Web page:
Last Updated: Friday - 09/24/2010
November 1, 1999
Ecuador kidnappings a sign of oppression
Ecuador has become the focus of special attention for Edmontonians in recent weeks since seven employees of United Pipeline Systems were kidnapped there by what are described as guerrilla forces.
A Montreal woman who was kidnapped along with the men has since been released and has assured the families that their relatives are safe and are not mistreated.
David Kilgour, secretary of state for Africa and Latin America, has flown to Ecuador to speak with government officials to ensure every precaution is taken to bring this unfortunate incident to a happy ending.
As far as can be established the hostage taking has not been motivated by a demand for ransom. The issue is simpler and at the same time more complex than that.
A large percentage of the Ecuadorian population is indigenous. The indigenous areas are among the poorest in the country. They are also areas where oil exploration is taking place.
The native people claim foreign oil companies are polluting their traditional lands and waterways. This has been confirmed by Canadians who have lived and worked in the area.
The hostage taking is a last resort of Ecuador's first people to draw international attention.
Should innocent Canadians be used for this? The answer is: Have we ever considered whether innocent Ecuadorians may be used for our purposes?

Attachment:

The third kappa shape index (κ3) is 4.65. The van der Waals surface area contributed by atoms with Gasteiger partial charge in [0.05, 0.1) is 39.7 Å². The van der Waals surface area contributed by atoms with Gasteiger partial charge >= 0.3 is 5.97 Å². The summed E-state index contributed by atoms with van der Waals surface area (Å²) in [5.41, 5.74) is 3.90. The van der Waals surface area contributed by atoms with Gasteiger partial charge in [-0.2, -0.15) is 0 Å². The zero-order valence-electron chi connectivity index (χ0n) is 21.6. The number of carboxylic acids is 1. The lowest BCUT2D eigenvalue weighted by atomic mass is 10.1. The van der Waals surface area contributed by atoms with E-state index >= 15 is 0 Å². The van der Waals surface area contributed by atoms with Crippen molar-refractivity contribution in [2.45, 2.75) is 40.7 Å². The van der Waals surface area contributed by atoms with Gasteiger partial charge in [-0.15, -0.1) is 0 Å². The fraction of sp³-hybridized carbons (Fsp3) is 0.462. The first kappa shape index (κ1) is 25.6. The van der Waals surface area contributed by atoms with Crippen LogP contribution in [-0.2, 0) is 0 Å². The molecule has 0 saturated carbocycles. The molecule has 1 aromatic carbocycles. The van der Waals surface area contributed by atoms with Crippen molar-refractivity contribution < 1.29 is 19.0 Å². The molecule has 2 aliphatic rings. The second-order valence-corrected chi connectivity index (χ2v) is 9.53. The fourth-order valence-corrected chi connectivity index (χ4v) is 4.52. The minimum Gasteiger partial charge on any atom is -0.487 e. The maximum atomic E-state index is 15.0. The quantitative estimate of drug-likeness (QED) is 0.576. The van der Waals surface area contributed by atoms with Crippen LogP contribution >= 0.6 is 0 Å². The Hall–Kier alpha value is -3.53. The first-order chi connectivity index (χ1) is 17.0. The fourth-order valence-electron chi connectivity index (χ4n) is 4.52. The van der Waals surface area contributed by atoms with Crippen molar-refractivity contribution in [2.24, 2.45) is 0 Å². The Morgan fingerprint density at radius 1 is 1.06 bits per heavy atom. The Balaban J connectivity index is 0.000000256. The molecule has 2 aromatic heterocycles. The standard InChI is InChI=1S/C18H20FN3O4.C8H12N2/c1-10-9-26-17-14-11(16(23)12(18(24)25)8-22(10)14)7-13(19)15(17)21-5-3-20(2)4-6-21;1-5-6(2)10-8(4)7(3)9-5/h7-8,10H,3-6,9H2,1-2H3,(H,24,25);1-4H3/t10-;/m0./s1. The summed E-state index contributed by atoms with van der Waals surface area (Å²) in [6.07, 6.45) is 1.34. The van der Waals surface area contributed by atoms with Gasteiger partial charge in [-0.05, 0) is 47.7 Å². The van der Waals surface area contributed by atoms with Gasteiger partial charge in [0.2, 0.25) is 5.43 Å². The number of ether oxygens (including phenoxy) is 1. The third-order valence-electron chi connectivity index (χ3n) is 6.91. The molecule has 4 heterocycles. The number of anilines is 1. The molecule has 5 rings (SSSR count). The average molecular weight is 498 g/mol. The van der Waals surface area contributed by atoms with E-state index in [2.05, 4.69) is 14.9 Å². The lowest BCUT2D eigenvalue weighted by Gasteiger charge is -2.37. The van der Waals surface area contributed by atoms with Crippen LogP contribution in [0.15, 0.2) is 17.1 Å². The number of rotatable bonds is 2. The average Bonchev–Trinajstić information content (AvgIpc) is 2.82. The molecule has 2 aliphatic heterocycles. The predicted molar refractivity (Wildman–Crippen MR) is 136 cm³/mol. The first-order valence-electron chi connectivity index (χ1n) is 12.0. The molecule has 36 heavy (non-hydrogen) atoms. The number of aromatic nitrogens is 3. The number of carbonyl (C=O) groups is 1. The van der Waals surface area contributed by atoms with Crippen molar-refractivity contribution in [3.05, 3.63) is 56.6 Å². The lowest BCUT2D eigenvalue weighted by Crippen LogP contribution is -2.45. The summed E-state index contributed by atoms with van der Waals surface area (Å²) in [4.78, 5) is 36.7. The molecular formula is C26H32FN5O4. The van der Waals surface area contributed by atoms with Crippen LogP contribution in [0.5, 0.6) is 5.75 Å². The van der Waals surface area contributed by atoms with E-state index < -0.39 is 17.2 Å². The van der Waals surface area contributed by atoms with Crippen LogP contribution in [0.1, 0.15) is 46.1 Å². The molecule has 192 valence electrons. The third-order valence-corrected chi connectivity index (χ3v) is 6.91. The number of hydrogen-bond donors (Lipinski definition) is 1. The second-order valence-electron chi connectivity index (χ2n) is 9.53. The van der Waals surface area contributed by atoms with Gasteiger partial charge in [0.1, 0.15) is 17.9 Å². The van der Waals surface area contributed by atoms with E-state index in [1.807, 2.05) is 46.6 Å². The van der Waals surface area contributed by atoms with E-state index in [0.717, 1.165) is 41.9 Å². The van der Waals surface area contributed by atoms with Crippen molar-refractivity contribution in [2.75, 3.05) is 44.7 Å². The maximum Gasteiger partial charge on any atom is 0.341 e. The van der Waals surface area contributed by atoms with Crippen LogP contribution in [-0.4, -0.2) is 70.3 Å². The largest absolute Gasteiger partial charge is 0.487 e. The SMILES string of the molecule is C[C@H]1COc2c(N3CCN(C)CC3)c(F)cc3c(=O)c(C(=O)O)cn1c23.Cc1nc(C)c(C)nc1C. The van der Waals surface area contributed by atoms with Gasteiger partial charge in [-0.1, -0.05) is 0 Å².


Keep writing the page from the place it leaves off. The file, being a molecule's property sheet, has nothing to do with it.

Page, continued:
Now that they have our attention, we should ask ourselves what we know about Ecuador aside from the banana sticker.
We might not know for instance that social unrest in Ecuador has intensified in the last few months as President Jamil Mahaud tried to legislate unpopular economic reforms in an effort to qualify for a $400 million International Monetary Fund loan which would release another $1 billion in development bank loans.
Loans, in spite of world wide protestations by Jubilee 2000 supporters, are still tied to structural adjustment programs.
By now it should be common knowledge that the IMF's structural adjustment demands exacerbate poverty and environmental destruction.
Protests against structural adjustment in early August elicited a harsh response from the Ecuador security forces. Hundreds of people were arrested and many people were shot before the government cancelled further increases in fuel prices.
Taxi drivers were the first to demonstrate by blocking the roads and bringing the cities to a standstill. Indigenous groups throughout the central mountain regions soon joined them by setting up their own barricades. They also occupied state electricity offices and took control of communication towers.
The native population which has been badly affected by privatization and the globalization imposed by the international financial institutions, has called the action a fight for life and against hunger.
Again, the question is: "Whose life counts for more in this struggle for justice?" Are native Ecuadorians not people?
This year the dollar has risen 100 per cent against the local currency. Food prices have gone up 70 per cent. Fuel and water costs have risen substantially. Teachers and medical workers have not been paid for months.
Banana workers, bus drivers and street vendors all joined the general strike. Even the police, charged with repressing the demonstrations, have not been paid because of the nation's huge service charges on the debt.
The IMF recipe of exploitive foreign investment is bad medicine for a sick and failing economy. It is our hope that when the Edmontonians return safely to their homes that they can be witnesses to what is happening in Ecuador. That would truly be a happy ending.
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